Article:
IC 16b microcode instruction counter
ICSTACK[16] 16b microcode return stack
PC (PC4, PC3, PC2, PC1) 16b (4b, 4b, 4b, 4b) memory address pointer; scratch register
AUX[16] 16b auxiliary PC file
F[8] 4b nibble data registers
C (CH, CL) 8b (4b,4b) memory read data
K (KH, KL) 8b (4b,4b) 8b data to/from the I/O bus
ST1 4b status register 1
ST2 4b status register 2
ST3 4b status register 3
ST4 4b status register 4

IC points at the current microinstruction being executed. Each microinstruction is 20b wide. Every microinstruction takes sixteen 10 MHz clock cycles, or 1.6 usec per microinstruction. The IC can be loaded with a 16b immediate value (i.e., JUMP or CALL); its value can be saved on the next location in the ICSTACK or its value restored from the same; its value can be transferred to/from the PC.

ICSTACK holds return addresses from the microcode subroutine calls. The stack is 16 deep; if the call nesting gets deeper than 16 levels, the ICSTACK pointer just wraps around and overwrites the oldest entry. In order to keep the implementation simple, a subroutine call pushes the current IC on the ICSTACK, and the corresponding subroutine return pops that same value back into the IC. In neither the push nor the pop does the IC address get incremented. The problem with this is that the subroutine call would just be executed again after the subroutine return. However, the subroutine return instruction sets a flag which causes the next microinstruction (which invariably is the subroutine call) to be ignored. This means that effectively a return from subroutine instruction takes two microcycles, or 3.2 usec. This is actually pretty costly since the microcode consists largely of subroutine calls to short routines. Code density was more important than performance.

PC contains a 16b value that can be treated as a 16b register, or four 4b registers named PC4 (ms), PC3, PC2, and PC1 (ls). This register also supplies the memory address when an instruction contains a memory access operation. The address is a nibble address, which is what limits the architecture to accessing at most 32 KB of RAM.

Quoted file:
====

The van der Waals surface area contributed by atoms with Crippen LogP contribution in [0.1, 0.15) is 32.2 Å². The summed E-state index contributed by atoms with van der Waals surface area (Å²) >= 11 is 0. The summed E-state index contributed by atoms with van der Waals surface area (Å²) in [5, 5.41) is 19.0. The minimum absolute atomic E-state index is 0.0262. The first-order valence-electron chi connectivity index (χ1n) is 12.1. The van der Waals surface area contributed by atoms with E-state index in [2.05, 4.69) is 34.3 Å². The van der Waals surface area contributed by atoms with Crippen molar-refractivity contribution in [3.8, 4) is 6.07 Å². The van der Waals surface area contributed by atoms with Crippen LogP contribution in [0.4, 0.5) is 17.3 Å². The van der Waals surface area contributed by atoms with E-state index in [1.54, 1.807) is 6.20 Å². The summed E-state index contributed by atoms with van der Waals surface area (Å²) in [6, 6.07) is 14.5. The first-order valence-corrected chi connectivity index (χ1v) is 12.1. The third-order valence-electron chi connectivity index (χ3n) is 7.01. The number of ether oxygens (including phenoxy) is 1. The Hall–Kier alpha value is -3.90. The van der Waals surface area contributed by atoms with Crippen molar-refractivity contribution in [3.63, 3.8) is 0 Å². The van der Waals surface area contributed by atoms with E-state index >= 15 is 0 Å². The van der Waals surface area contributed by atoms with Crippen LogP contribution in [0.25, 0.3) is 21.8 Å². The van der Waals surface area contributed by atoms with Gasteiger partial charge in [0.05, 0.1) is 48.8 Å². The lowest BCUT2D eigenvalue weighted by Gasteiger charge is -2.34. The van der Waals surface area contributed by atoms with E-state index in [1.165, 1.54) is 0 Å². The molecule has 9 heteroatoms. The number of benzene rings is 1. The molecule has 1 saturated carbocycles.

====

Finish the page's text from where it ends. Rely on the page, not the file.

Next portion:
AUX[16] is a file of sixteen 16b registers. These are used for holding and supplying 16b values to the PC. They are required because saving/restoring the PC value to memory takes many microinstructions. When a value is transferred from the PC to an AUX register, the value can be sent directly, or it can be adjusted by +1, +2, -1, or -2. This makes advancing a pointer through memory efficient.

F[8] is a file of eight 4b values. These are used as a scratch pad for holding the results of nibble calculations from the 4b ALU.

C is an 8b register that holds two nibbles from the RAM. Although the machine is nibble wide, memory reads read two nibbles at a time. Interestingly, there are two addressing modes: horizontal and vertical. Roughly, horizontal mode causes RAM nibbles MEM[PC] and MEM[PC xor 0x0001] to be fetched, while vertical mode causes RAM nibbles MEM[PC] and MEM[PC xor 0x0010] to be fetched. Horizontal mode is useful for fetching a sequence of bytes, while vertical mode is useful for fetching corresponding nibbles from two floating point numbers that are 8 bytes apart in memory. Once fetched, the contents of C are used 4b at a time as either CH (high) or CL (low) nibbles. There is another mode bit whereby memory reads access a 2KB ROM instead of RAM. This ROM contains fixed constants, error messages, and tables of keywords. This other ROM is required because, other than immediate constants, the microarchitecture has no way of reading data from the microstore.

K is another 8b register. It is used to send 8b values over the I/O bus or to capture 8b values read from the I/O bus. Microinstructions refer to its two parts as KH (high) and KL (low).